Have you ever met someone new and during the course of a conversation the topic of age comes up, you tell this new person your age and you get the following response: “Wait, you’re how old?” This phrase is usually accompanied by a bewildered look, or one of shock and surprise. Well, I am at that age where this happens on a regular basis and I’m not trying to brag! I don’t feel that I look my age, which is of course a very subjective statement, and may have more to do with the way I talk and act than with how I look. Where this breaks down for me is when that same person proceeds to tell you that you look like you’re in your late 40s and you’re 71! Now this can be chalked up to politeness, or even flattery, and while I’m usually okay with that, there are times when I find it annoying but most of the time it makes me feel good, even warm, and fuzzy!
Of course, many people don’t look their age, and this is especially true nowadays. In general, not only are people living longer, but many are keeping fitter and eating healthier. Can you say kale, protein smoothie? Combine a healthy diet with fitness gyms, personal trainers, pilates, Orange Theory, CrossFit training, boxing, kickboxing, and yoga – all thirteen of them from Anusara to Yin – and people are bound to look younger. But here’s the thing, looking your age and feeling your age are two very different things! Let’s face it, if you partake in a healthy lifestyle as mentioned above, it is not that difficult to look younger than your years (alterations excluded), but what’s going on inside your body. . .well, that’s a whole different ball game.
Take, for example. the wonderful combo of the bladder and prostate. I don’t care how young you look; if you are a male 55 and older you are at the age (although it can happen earlier) where your bladder capacity is diminished, and your prostate is enlarged (BPH – Benign Prostatic Hyperplasia). Either one of these conditions leads to more frequent urination; put the two together and . . .wait, I have to pee! Not only do you have to go more often, but it takes way longer than it used to. When my wife and I are getting ready to leave the house I will usually say: “Hang on, I have to take a quick pee,” which is usually followed by peals of laughter! The doctors tell you all this for sure, but what they don’t tell you, at least I’ve never been told this, is that when you get older the time between when you first realize that you might have to pee and when you have to pee NOW is about two seconds. So, if you’re out for a walk or hike in nature, no problem. As Jeff Goldblum’s character in the 1983 movie “The Big Chill” says to his friends as they are surveying a piece of property and he has to pee: “That’s the great thing about the outdoors, it’s one giant toilet.” But if you’re walking in a urban environment, you’d better hope that the coffee shop is coming up soon and there isn’t a line up!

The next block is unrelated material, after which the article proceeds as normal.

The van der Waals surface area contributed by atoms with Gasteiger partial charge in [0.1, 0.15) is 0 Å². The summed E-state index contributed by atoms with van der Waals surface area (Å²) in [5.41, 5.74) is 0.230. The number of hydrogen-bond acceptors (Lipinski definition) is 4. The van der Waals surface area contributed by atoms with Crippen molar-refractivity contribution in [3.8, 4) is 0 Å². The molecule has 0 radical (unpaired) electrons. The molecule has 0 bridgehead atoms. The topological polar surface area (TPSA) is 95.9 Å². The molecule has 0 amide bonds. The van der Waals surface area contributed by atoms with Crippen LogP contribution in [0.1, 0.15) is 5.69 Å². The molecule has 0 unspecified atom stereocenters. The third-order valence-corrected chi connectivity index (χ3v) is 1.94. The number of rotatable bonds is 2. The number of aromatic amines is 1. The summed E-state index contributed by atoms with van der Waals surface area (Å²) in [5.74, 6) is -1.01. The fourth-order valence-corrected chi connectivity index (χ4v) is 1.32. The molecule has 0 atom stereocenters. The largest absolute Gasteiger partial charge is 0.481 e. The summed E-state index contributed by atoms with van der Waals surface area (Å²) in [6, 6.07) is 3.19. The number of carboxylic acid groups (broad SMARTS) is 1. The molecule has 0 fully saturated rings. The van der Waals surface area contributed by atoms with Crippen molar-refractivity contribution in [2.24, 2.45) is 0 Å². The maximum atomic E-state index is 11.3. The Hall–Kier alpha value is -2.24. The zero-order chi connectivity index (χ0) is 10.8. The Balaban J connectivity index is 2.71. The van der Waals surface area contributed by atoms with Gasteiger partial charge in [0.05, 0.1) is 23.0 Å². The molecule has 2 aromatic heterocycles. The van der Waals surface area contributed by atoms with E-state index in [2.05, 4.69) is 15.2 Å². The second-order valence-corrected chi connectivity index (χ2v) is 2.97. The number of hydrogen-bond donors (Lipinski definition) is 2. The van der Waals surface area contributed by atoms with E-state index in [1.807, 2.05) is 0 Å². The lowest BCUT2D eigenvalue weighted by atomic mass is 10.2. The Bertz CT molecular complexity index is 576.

All of which brings us full circle to the glass of water photo at the beginning of this musing. According to The U.S. National Academies of Science, Engineering & Medicine (a government agency in desperate need on an acronym), men should drink a minimum of 3.7 liters (1 gallon for the metric impaired) of water daily. The figure is slightly less for women – 2.7 liters or 3/4 of a gallon. If you add to this volume of water the daily coffee, tea, sodas, and other refreshing liquids, not to mention any alcohol you might consume on a daily basis, well you know where this is going. I know that some of you will think my photo caption is off, thinking it is “bread is the staff of life.” While this may be the more popular saying. one can live without bread – just ask anyone in Los Angeles – but you cannot live without water, at least not for very long. You can maybe go three days without water before you die, but you can live without food between 43-70 days! And there you have it, one of the cruel ironies of aging. Drink lots of water to stay fit and healthy, but make sure you’re close to a bathroom at all times!
Los Angeles 2022